• Jögi A, Persson P, Grynfeld A, et al. (2002). "Modulation of basic helix-loop-helix transcription complex formation by Id proteins during neuronal differentiation.". J. Biol. Chem. 277 (11): 9118–26. doi:10.1074/jbc.M107713200. PMID 11756408.  
  • Strausberg RL, Feingold EA, Grouse LH, et al. (2003). "Generation and initial analysis of more than 15,000 full-length human and mouse cDNA sequences.". Proc. Natl. Acad. Sci. U.S.A. 99 (26): 16899–903. doi:10.1073/pnas.242603899. PMID 12477932.  
  • Bellido M, Aventín A, Lasa A, et al. (2004). "Id4 is deregulated by a t(6;14)(p22;q32) chromosomal translocation in a B-cell lineage acute lymphoblastic leukemia.". Haematologica 88 (9): 994–1001. PMID 12969807.  
  • Chan AS, Tsui WY, Chen X, et al. (2003). "Downregulation of ID4 by promoter hypermethylation in gastric adenocarcinoma.". Oncogene 22 (44): 6946–53. doi:10.1038/sj.onc.1206799. PMID 14534543.  
  • Mungall AJ, Palmer SA, Sims SK, et al. (2003). "The DNA sequence and analysis of human chromosome 6.". Nature 425 (6960): 805–11. doi:10.1038/nature02055. PMID 14574404.  
  • Shan L, Yu M, Qiu C, Snyderwine EG (2004). "Id4 regulates mammary epithelial cell growth and differentiation and is overexpressed in rat mammary gland carcinomas.". Am. J. Pathol. 163 (6): 2495–502. PMID 14633621.  
  • Gerhard DS, Wagner L, Feingold EA, et al. (2004). "The status, quality, and expansion of the NIH full-length cDNA project: the Mammalian Gene Collection (MGC).". Genome Res. 14 (10B): 2121–7. doi:10.1101/gr.2596504. PMID 15489334.  
  • Umetani N, Takeuchi H, Fujimoto A, et al. (2005). "Epigenetic inactivation of ID4 in colorectal carcinomas correlates with poor differentiation and unfavorable prognosis.". Clin. Cancer Res. 10 (22): 7475–83. doi:10.1158/1078-0432.CCR-04-0689. PMID 15569977.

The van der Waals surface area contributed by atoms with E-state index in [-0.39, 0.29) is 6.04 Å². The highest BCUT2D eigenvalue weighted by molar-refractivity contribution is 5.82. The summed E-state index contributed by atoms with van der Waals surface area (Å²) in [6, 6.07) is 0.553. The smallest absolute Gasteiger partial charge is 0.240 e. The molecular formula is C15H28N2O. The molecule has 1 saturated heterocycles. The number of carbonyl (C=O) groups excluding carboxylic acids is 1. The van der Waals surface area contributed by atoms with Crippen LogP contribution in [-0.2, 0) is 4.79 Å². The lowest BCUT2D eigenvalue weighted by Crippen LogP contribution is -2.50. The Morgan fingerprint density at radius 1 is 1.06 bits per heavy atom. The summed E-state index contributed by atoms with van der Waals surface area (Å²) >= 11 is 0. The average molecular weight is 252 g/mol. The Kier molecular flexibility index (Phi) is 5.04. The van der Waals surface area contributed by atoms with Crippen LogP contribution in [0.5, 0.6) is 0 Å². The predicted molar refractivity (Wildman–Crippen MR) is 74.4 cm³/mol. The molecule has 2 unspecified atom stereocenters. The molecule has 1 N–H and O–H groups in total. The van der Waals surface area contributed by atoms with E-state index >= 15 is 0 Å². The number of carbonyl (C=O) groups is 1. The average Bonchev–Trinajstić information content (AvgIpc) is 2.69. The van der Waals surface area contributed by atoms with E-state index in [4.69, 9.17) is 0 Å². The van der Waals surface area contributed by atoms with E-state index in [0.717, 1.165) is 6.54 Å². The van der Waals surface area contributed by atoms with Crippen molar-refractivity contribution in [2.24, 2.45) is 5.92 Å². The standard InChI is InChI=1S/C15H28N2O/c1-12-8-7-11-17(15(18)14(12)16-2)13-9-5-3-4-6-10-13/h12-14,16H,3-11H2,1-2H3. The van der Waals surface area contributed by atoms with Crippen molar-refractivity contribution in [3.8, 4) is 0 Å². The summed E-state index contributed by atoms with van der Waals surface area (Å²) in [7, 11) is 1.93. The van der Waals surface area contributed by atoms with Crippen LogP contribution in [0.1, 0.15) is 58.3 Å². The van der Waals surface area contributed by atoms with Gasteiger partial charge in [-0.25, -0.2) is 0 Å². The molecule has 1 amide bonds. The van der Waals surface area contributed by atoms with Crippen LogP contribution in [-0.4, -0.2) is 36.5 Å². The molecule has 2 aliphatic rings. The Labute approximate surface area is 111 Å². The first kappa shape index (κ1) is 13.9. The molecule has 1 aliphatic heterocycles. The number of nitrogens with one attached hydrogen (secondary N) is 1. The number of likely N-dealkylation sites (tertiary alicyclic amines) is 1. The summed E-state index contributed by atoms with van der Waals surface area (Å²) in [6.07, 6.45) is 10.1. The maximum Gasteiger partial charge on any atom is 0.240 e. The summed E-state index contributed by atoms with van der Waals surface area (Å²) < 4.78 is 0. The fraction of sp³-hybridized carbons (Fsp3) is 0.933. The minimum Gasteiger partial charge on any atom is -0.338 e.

• Yu L, Liu C, Vandeusen J, et al. (2005). "Global assessment of promoter methylation in a mouse model of cancer identifies ID4 as a putative tumor-suppressor gene in human leukemia.". Nat. Genet. 37 (3): 265–74. doi:10.1038/ng1521. PMID 15723065.  
  • Wu Q, Hoffmann MJ, Hartmann FH, Schulz WA (2006). "Amplification and overexpression of the ID4 gene at 6p22.3 in bladder cancer.". Mol. Cancer 4 (1): 16. doi:10.1186/1476-4598-4-16. PMID 15876350.  
  • Peddada S, Yasui DH, LaSalle JM (2006). "Inhibitors of differentiation (ID1, ID2, ID3 and ID4) genes are neuronal targets of MeCP2 that are elevated in Rett syndrome.". Hum. Mol. Genet. 15 (12): 2003–14. doi:10.1093/hmg/ddl124. PMID 16682435.  
  • Hagiwara K, Nagai H, Li Y, et al. (2007). "Frequent DNA methylation but not mutation of the ID4 gene in malignant lymphoma.". Journal of clinical and experimental hematopathology : JCEH 47 (1): 15–8. doi:10.3960/jslrt.47.15. PMID 17510533.  
  • Noetzel E, Veeck J, Niederacher D, et al. (2008). "Promoter methylation-associated loss of ID4 expression is a marker of tumour recurrence in human breast cancer.". BMC Cancer. R8 (154): 154. doi:10.1186/1471-2407-8-154. PMID 18513385.  

External links

This article incorporates text from the United States National Library of Medicine, which is in the public domain.

Advertisements

Advertisements






Got something to say? Make a comment.
Your name
Your email address
Message